While some hedge funders appear to be sticking by President Obama, mostly because he ate a fancy meal with them, others are still desperately searching for a viable Republican alternative who won't even occasionally use semi-mean language in public about the lords of high finance. That's why they're still trying to convince New Jersey Gov. Chris Christie to run, because he only says mean things about all middle class people, all the time.
Politico reports that "fifty of the most prized donors in national politics, including several hedge-fund billionaires who are among the richest people in the world," gathered in Manhattan yesterday with Christie in yet another vain attempt to get him to run. Christie's decision not to run has been clear for months now. But loudmouth venture capitalist and Home Depot founder Ken Langone was still able to get him to the meeting, most likely by promising him several platters of sandwiches.
Christie once again turned down their pleas in clear language. But what's more interesting are the childish reasons these robber barons gave for hating Obama:
Several of them said: I'm Republican but I voted for President Obama, because I couldn't live with Sarah Palin. Many said they were severely disappointed in the president. The biggest complaint was what several called "class warfare." They said they didn't understand what they had done to deserve that: If you want to have a conversation about taxation, have a conversation. But a president shouldn't attack his constituents – he's not the president of some people, he's president of all the people. Someone mentioned Huey Long populism.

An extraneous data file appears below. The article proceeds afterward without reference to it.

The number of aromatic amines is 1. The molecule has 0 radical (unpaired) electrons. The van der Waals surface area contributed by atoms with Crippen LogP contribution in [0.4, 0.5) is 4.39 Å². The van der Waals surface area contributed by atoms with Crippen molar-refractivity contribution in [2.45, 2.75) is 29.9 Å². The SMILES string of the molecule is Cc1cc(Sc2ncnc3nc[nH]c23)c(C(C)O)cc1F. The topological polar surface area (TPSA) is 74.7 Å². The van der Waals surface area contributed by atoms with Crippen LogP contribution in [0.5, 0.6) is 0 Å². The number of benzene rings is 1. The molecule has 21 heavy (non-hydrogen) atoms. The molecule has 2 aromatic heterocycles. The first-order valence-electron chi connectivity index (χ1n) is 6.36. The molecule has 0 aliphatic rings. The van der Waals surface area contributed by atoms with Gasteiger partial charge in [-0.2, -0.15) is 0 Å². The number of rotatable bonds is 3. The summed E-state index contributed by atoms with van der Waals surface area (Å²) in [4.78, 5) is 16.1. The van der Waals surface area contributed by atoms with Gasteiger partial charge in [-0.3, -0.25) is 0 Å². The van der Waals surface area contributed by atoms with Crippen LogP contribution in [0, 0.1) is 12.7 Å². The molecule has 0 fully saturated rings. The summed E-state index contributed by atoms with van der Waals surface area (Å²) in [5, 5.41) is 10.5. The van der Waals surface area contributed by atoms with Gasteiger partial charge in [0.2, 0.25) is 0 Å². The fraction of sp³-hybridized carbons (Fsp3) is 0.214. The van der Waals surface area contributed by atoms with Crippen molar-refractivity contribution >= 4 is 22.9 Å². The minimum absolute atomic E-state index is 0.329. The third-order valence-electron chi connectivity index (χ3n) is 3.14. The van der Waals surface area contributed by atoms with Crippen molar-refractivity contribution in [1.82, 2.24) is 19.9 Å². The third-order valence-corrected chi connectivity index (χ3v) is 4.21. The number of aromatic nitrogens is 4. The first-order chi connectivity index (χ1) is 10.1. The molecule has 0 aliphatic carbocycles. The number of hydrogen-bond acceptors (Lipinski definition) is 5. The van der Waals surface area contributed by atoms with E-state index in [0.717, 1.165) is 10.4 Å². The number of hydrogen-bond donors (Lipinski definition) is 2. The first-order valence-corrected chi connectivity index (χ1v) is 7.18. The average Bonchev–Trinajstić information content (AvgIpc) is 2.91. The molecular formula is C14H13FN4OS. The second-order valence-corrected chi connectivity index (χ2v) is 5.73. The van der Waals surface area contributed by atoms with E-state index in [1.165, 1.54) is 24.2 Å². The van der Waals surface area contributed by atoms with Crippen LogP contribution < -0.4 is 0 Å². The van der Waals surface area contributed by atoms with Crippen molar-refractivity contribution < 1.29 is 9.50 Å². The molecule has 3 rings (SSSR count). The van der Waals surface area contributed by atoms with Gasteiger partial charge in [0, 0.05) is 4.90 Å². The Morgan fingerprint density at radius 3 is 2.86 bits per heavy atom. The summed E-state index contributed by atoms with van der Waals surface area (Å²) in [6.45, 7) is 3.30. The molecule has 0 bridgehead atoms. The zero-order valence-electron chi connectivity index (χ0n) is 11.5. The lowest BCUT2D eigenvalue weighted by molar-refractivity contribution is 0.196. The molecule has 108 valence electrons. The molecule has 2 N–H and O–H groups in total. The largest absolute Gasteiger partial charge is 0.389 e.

Okay. At first we thought that these preeminent financiers were using this thin-skinned line — that the president has said "fat cats" once or twice in public, during a horrible economic depression caused by Wall Street excess, and that hurts their feelings — as a cover for their real reason to want a Republican in office, which is that a Republican would institute zero new regulations on the financial world instead of the Obama administration's one or two new regulations. But now it sounds like these people are actually so puerile and historically inept as to think that Barack Obama saying "corporate jets" or "millionaires and billionaires" sidles him right there with Huey Long as the personification of dangerous leftist populism.
"But a president shouldn't attack his constituents – he's not the president of some people, he's president of all the people." It's hard to believe that a group of fifty Wall Street billionaires could earnestly think that they're unfairly represented in our political system, or being targeted in any meaningful way, while begging the politician who's most famous for screaming insults at "the people" to become president instead. But maybe they do. Maybe they are that sensitive and out of touch! Good heavens.